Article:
Half a lifetime ago, I had an existence two or more back from the one I live today.
If you’re young, as you get older, that statement will make more and more sense.
The fact is, our circumstances change so much, that we literally find ourselves living what amount to different lives as we age.
At that time in my life—around my twenty-eighth year—I was a barely-former U.S. Air Force member, working to transition back to life as a civilian. It wasn’t as bad for me as it is for many. The worst I had seen was a couple of “remote tours” in the Republic of Korea. So many today have things a great deal harder.
At the time, I was married and had two relatively young children.
I worked thirty miles from my home, and I worked nights. My trek to the house was through one of the heaviest travelled corridors in Washington state, to wit, I-5 from just south of Seattle to Tacoma (working south of Seattle and living in Tacoma) .
Without getting too into details, I was responsible for ensuring my children had a ride to school (I could have let them walk, but I’m just not “cut from that cloth”).
I was headed home, along I-5 after a night of work in a now long defunct computer operations center for an equally no longer existent major swanky department store.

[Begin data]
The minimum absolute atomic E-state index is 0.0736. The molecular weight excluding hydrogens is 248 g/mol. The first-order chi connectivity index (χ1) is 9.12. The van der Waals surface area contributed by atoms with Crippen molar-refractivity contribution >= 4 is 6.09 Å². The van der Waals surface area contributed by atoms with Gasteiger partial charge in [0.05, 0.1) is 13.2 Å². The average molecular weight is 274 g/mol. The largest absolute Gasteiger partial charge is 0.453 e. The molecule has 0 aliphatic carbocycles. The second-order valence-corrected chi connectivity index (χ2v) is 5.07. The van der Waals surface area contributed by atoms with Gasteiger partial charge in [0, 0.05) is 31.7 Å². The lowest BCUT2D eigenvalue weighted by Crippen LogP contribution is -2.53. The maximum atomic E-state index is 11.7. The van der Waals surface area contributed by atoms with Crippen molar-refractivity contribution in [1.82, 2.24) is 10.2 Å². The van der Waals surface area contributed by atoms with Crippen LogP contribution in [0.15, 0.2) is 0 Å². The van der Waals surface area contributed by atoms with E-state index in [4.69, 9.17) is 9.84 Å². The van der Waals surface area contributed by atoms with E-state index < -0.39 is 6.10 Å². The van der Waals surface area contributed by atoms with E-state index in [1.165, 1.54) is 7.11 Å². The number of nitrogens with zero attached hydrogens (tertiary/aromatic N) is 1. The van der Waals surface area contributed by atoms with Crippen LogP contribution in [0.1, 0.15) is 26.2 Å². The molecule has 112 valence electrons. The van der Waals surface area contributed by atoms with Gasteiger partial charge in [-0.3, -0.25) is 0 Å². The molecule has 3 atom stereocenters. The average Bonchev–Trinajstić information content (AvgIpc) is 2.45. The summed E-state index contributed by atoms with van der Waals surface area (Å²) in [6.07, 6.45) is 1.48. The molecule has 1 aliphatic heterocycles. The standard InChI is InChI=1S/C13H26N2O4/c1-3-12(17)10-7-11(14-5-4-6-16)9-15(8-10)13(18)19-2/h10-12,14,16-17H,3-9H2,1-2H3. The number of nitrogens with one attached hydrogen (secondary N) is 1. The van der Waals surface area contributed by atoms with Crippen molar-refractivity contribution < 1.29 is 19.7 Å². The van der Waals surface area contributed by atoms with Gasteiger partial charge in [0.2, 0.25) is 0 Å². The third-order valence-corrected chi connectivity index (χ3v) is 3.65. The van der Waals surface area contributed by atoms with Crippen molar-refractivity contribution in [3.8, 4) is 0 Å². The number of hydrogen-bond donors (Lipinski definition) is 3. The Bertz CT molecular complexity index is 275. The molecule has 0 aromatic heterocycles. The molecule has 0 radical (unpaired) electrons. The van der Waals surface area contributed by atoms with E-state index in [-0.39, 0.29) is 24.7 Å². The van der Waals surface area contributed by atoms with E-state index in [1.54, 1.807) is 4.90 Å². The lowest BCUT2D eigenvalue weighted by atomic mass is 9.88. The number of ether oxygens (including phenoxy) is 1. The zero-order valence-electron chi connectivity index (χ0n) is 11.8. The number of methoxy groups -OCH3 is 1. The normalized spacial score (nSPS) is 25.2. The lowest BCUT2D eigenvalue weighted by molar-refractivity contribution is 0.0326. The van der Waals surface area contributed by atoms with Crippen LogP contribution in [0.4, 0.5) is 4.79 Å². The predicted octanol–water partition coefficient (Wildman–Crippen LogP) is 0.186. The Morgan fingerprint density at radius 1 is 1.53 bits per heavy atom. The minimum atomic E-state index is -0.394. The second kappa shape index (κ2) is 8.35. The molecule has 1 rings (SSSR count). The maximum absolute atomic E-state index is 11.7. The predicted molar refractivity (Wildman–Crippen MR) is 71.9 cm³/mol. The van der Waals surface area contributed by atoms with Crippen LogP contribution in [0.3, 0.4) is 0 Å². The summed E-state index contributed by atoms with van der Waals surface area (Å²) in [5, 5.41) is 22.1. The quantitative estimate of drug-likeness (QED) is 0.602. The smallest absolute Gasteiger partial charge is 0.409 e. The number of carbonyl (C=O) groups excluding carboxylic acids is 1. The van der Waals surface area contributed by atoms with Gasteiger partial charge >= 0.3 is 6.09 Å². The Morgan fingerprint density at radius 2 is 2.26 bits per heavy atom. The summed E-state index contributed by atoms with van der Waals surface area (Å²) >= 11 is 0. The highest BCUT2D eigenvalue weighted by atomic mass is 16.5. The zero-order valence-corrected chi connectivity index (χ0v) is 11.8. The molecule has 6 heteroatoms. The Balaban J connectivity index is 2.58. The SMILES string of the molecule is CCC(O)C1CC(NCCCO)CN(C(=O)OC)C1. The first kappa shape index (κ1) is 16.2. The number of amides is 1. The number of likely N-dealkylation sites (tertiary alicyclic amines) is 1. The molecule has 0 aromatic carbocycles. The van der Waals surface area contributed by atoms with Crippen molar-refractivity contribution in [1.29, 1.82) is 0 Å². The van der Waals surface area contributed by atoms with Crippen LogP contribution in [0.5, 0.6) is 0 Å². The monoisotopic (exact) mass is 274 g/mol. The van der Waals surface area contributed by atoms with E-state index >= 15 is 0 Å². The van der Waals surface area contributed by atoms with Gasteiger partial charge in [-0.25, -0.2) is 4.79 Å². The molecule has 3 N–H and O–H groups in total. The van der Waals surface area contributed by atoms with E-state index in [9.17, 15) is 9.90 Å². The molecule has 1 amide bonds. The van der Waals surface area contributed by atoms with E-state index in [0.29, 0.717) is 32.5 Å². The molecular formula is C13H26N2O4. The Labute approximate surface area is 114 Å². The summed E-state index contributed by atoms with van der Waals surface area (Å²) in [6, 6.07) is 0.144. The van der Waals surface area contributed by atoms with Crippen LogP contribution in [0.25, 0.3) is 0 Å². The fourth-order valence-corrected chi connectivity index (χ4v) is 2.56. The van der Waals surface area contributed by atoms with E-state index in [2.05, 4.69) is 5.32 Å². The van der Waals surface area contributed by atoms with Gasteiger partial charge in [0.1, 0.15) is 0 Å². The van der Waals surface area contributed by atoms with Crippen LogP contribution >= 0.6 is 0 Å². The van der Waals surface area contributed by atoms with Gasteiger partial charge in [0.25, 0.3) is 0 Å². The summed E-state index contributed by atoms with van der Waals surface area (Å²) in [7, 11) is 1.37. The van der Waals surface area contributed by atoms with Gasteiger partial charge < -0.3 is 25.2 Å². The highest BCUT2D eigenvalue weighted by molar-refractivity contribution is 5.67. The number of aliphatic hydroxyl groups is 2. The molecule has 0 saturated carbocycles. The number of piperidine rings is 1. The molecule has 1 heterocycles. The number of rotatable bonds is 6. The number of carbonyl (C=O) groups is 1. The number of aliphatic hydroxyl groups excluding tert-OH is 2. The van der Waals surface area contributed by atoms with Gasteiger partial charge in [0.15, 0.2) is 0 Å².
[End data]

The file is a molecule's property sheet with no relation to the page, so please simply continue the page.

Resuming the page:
Being the age I was, and more importantly, the person I was at that point in my life. I was speeding down the roadway, trying to make up time after staying too long in the workplace, knowing that if I didn’t make it home, my kids had no ride to school.
Wouldn’t you know it! On a part of Interstate 5, where there were just three lanes, were three cars running more or less side-by-side. Of all things! Those “idiots” were going the speed limit!
I got up to them, moved over to the very left lane (if I wasn’t there already, I don’t recall for certain), and proceeded to crowd the bumper of the driver that dared to be in that lane, going only the posted maximum speed (which at that time I’m sure was a mere 55 miles per hour).
The individual showed no sign of repentance or remorse, they just continued “dawdling” ahead of me, keeping me from my “duly appointed rounds.”
I continued to crowd, but a vehicle pulled over in the lane next to me and its conductor started making apparently angry and frustrated gestures at me. Well you can imagine what was going through my mind at that point, “What’s your problem dude? I’m just trying to get past these slowpokes in order to get home to get my children to school.”
He continued to gesticulate, I continued to crowd the car ahead of me.
After a few minutes of my ignoring him, the car that had been abreast was now behind, lights flashing.
In case you hadn’t already figured it out, the fellow in question was an undercover law enforcement officer!
I had a friend who had been a police officer (in a couple of settings), and thankfully (Props to David Luke) he had advised me what to do if stopped by the local constabulary.
The advice went something like, “Put your hands at the top of your steering wheel in plain sight, answer all questions with reasonable answers and be as polite and nice as possible.”